BECAUSE we are at a moment of national crisis,
Last tool in the CONSTITUTIONal toolbox,

I am going to re-post my thread from almost a year ago explaining Impeachment so it can be rolled into one page. It is an 80 tweet thread; I may add new info.

So a coworker brought this to my attention—law review article from 1975 outlining the definitions of impeachable offenses. I will be threading it over the course of the weekend! Folks seriously need to understand you don’t need indictment to impeach!! Cc ⁦
1/ Let’s begin at the beginning, there are misconceptions about what is an impeachable offense. It is defined in the US Constitution as “high crimes and misdemeanors.”

Now words matter. Each and every word in the Constitution matters when it comes to legal interpretations.
2/ Before we begin to dig into the misconceptions let’s first understand—what the heck is “impeachment”⁉️ ...let’s define our terms, shall we?
3/ “Oxford Dictionary tells us that impeachment originally meant ‘to impede, to impair, to fetter’ or chain.” 2nd ed @MerriamWebster States it now means an “accusation, a calling to account for some high crime or offense before a competent tribunal, ...
4/ ... an arraignment, especially of a public officer for misconduct while in office.”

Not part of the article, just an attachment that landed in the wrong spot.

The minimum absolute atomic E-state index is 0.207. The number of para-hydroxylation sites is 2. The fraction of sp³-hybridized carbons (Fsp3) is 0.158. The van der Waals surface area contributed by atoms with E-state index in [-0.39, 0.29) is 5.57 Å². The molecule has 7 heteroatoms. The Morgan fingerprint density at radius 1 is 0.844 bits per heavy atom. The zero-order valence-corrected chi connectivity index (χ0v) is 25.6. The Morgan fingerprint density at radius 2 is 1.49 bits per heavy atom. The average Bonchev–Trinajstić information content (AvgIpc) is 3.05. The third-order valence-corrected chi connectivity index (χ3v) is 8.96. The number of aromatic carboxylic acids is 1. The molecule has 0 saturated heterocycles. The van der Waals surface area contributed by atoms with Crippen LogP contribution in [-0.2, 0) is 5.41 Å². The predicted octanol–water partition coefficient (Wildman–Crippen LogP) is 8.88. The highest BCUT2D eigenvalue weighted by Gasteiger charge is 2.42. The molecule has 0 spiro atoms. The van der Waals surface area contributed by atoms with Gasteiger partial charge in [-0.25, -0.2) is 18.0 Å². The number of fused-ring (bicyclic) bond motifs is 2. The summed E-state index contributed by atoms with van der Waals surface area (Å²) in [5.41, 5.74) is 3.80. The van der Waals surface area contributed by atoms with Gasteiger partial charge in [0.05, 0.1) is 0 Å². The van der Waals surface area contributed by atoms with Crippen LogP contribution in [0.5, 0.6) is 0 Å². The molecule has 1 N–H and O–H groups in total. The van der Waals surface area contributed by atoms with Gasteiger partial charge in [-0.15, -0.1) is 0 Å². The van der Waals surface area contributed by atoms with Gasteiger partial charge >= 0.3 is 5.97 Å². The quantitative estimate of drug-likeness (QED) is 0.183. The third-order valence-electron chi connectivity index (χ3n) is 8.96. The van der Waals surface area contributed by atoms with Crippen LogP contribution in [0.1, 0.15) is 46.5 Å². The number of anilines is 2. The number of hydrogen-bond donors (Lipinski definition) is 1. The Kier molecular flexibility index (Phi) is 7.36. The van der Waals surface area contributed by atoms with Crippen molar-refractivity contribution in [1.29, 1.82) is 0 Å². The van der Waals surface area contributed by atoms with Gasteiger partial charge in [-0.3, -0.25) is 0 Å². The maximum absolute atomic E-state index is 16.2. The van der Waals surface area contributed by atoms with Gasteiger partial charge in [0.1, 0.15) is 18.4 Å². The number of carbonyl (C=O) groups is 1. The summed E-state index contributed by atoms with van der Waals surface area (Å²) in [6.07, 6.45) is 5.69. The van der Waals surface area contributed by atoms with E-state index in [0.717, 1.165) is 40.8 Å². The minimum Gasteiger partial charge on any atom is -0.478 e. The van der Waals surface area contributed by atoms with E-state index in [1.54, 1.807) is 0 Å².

Key word is *misconduct* done *while in office*

So what level of misconduct are we talking about?
5/ Back to the misconceptions:

Broad view: “whatever a majority of the House of Representatives considers it to be at a given moment in history; ...whatever...[the Senate] considers to be sufficiently serious to require removal of the accused from office...” Rep. Gerald Ford
6/ “Few, if any, scholars would concur with this broadest of ‘broad’ definitions. Fewer yet would adopt the narrowest of ‘narrow’ views which requires an indictable offense for impeachment.”

You read that @AlanDersh ? (Aside: Maybe Al's impeachment view is related to #Epstein?)
@AlanDersh 7/ “An impeachment and impeachment trial are not judicial activities. That is, they are devices designed to resolve an essentially political question: shall this person continue to hold this office to which he was elected or appointed?”

We don’t want tainted public servants.
8/ “[Impeachment] uses a political forum: the Congress. And, upon conviction, it’s sanction is political: removal from office and disqualification for office.”

“Regardless of the trappings, the process’ forum, question and sanctions remain essentially political.”

9/ “The critical focus should be, therefore, not on political animus, for this is the nature of the beast, but on **whether Congress is proceeding within the limits of ‘high crimes and misdemeanors**.’”

Limits of HIGH crimes and misdemeanors--so much general confusion here.
10/ Justice Joseph Story noted that impeachment was “a proceeding purely of a political nature. It is not so much designed to punish an offender as


Get it @realDonaldTrump ? It's NOT about YOU it's about the USA 🇺🇸
@realDonaldTrump 11/ IMPEACHMENT is about securing our nation, preserving our perpetuity for future generations.